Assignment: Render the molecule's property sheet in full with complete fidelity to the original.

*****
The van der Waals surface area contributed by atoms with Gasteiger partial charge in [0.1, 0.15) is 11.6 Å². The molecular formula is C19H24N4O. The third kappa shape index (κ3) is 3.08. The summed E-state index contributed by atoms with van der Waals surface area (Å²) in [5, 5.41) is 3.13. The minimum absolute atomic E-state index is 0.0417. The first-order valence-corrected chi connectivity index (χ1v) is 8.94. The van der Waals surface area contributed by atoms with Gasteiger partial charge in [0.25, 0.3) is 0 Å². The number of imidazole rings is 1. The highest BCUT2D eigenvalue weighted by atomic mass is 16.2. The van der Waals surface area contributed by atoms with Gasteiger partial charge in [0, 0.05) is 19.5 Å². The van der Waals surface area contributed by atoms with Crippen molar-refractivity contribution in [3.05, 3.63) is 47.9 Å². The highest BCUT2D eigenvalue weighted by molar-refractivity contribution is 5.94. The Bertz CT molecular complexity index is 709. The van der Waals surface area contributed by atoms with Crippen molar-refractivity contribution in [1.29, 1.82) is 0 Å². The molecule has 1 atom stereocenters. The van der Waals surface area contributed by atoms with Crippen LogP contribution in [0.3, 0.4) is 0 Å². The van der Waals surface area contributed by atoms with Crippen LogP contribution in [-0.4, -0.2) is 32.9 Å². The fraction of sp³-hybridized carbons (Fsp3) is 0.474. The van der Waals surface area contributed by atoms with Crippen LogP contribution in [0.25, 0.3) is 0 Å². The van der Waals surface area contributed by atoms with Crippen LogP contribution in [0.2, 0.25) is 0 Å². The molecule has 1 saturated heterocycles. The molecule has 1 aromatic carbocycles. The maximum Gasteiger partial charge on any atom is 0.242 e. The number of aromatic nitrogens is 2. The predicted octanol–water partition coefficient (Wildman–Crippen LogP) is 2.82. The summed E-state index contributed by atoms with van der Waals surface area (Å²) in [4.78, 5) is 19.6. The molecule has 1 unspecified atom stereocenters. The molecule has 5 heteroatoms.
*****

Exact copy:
The van der Waals surface area contributed by atoms with Gasteiger partial charge in [0.1, 0.15) is 11.6 Å². The molecular formula is C19H24N4O. The third kappa shape index (κ3) is 3.08. The summed E-state index contributed by atoms with van der Waals surface area (Å²) in [5, 5.41) is 3.13. The minimum absolute atomic E-state index is 0.0417. The first-order valence-corrected chi connectivity index (χ1v) is 8.94. The van der Waals surface area contributed by atoms with Gasteiger partial charge in [0.25, 0.3) is 0 Å². The number of imidazole rings is 1. The highest BCUT2D eigenvalue weighted by atomic mass is 16.2. The van der Waals surface area contributed by atoms with Gasteiger partial charge in [0, 0.05) is 19.5 Å². The van der Waals surface area contributed by atoms with Crippen molar-refractivity contribution in [3.05, 3.63) is 47.9 Å². The highest BCUT2D eigenvalue weighted by molar-refractivity contribution is 5.94. The Bertz CT molecular complexity index is 709. The van der Waals surface area contributed by atoms with Crippen molar-refractivity contribution in [1.29, 1.82) is 0 Å². The molecule has 1 atom stereocenters. The van der Waals surface area contributed by atoms with Crippen LogP contribution in [0.3, 0.4) is 0 Å². The van der Waals surface area contributed by atoms with Crippen LogP contribution in [-0.4, -0.2) is 32.9 Å². The fraction of sp³-hybridized carbons (Fsp3) is 0.474. The van der Waals surface area contributed by atoms with Crippen LogP contribution in [0.25, 0.3) is 0 Å². The van der Waals surface area contributed by atoms with Crippen LogP contribution in [0.2, 0.25) is 0 Å². The molecule has 1 saturated heterocycles. The molecule has 1 aromatic carbocycles. The maximum Gasteiger partial charge on any atom is 0.242 e. The number of aromatic nitrogens is 2. The predicted octanol–water partition coefficient (Wildman–Crippen LogP) is 2.82. The summed E-state index contributed by atoms with van der Waals surface area (Å²) in [4.78, 5) is 19.6. The molecule has 1 unspecified atom stereocenters. The molecule has 5 heteroatoms.